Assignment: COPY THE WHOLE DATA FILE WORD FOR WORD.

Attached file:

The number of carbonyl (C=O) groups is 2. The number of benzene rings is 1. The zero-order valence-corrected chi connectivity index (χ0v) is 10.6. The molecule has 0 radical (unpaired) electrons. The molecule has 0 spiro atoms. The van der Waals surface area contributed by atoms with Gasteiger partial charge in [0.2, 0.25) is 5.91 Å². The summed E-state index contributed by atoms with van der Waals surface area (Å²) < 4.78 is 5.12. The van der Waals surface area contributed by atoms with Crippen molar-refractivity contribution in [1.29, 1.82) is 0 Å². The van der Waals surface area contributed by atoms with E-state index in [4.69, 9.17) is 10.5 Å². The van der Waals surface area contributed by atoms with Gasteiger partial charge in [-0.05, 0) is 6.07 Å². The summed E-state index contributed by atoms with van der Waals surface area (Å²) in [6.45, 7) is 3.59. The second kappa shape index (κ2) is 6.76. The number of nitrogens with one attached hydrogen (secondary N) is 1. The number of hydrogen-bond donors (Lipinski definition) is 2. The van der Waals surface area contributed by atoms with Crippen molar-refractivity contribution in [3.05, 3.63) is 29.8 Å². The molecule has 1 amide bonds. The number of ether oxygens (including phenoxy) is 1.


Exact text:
The number of carbonyl (C=O) groups is 2. The number of benzene rings is 1. The zero-order valence-corrected chi connectivity index (χ0v) is 10.6. The molecule has 0 radical (unpaired) electrons. The molecule has 0 spiro atoms. The van der Waals surface area contributed by atoms with Gasteiger partial charge in [0.2, 0.25) is 5.91 Å². The summed E-state index contributed by atoms with van der Waals surface area (Å²) < 4.78 is 5.12. The van der Waals surface area contributed by atoms with Crippen molar-refractivity contribution in [1.29, 1.82) is 0 Å². The van der Waals surface area contributed by atoms with E-state index in [4.69, 9.17) is 10.5 Å². The van der Waals surface area contributed by atoms with Gasteiger partial charge in [-0.05, 0) is 6.07 Å². The summed E-state index contributed by atoms with van der Waals surface area (Å²) in [6.45, 7) is 3.59. The second kappa shape index (κ2) is 6.76. The number of nitrogens with one attached hydrogen (secondary N) is 1. The number of hydrogen-bond donors (Lipinski definition) is 2. The van der Waals surface area contributed by atoms with Crippen molar-refractivity contribution in [3.05, 3.63) is 29.8 Å². The molecule has 1 amide bonds. The number of ether oxygens (including phenoxy) is 1.